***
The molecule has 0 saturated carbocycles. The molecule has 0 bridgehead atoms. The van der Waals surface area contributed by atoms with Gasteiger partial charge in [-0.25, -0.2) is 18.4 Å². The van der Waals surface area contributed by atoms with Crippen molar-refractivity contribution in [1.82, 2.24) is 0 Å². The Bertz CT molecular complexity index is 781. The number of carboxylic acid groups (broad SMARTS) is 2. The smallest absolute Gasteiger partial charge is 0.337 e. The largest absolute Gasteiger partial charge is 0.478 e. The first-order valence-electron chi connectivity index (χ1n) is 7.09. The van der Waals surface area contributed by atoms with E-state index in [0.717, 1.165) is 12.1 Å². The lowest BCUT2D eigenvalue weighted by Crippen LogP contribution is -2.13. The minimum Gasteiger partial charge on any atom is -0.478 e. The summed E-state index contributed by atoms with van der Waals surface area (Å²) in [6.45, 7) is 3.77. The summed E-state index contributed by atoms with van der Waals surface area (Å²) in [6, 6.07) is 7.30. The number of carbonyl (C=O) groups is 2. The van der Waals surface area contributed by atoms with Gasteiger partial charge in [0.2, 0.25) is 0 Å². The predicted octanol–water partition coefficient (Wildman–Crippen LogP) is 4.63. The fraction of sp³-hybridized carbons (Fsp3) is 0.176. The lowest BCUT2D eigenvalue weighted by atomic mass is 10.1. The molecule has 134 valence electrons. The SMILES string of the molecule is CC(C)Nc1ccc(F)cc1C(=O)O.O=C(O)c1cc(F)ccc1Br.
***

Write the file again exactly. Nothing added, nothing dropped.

The molecule has 0 saturated carbocycles. The molecule has 0 bridgehead atoms. The van der Waals surface area contributed by atoms with Gasteiger partial charge in [-0.25, -0.2) is 18.4 Å². The van der Waals surface area contributed by atoms with Crippen molar-refractivity contribution in [1.82, 2.24) is 0 Å². The Bertz CT molecular complexity index is 781. The number of carboxylic acid groups (broad SMARTS) is 2. The smallest absolute Gasteiger partial charge is 0.337 e. The largest absolute Gasteiger partial charge is 0.478 e. The first-order valence-electron chi connectivity index (χ1n) is 7.09. The van der Waals surface area contributed by atoms with E-state index in [0.717, 1.165) is 12.1 Å². The lowest BCUT2D eigenvalue weighted by Crippen LogP contribution is -2.13. The minimum Gasteiger partial charge on any atom is -0.478 e. The summed E-state index contributed by atoms with van der Waals surface area (Å²) in [6.45, 7) is 3.77. The summed E-state index contributed by atoms with van der Waals surface area (Å²) in [6, 6.07) is 7.30. The number of carbonyl (C=O) groups is 2. The van der Waals surface area contributed by atoms with Gasteiger partial charge in [0.2, 0.25) is 0 Å². The predicted octanol–water partition coefficient (Wildman–Crippen LogP) is 4.63. The fraction of sp³-hybridized carbons (Fsp3) is 0.176. The lowest BCUT2D eigenvalue weighted by atomic mass is 10.1. The molecule has 134 valence electrons. The SMILES string of the molecule is CC(C)Nc1ccc(F)cc1C(=O)O.O=C(O)c1cc(F)ccc1Br.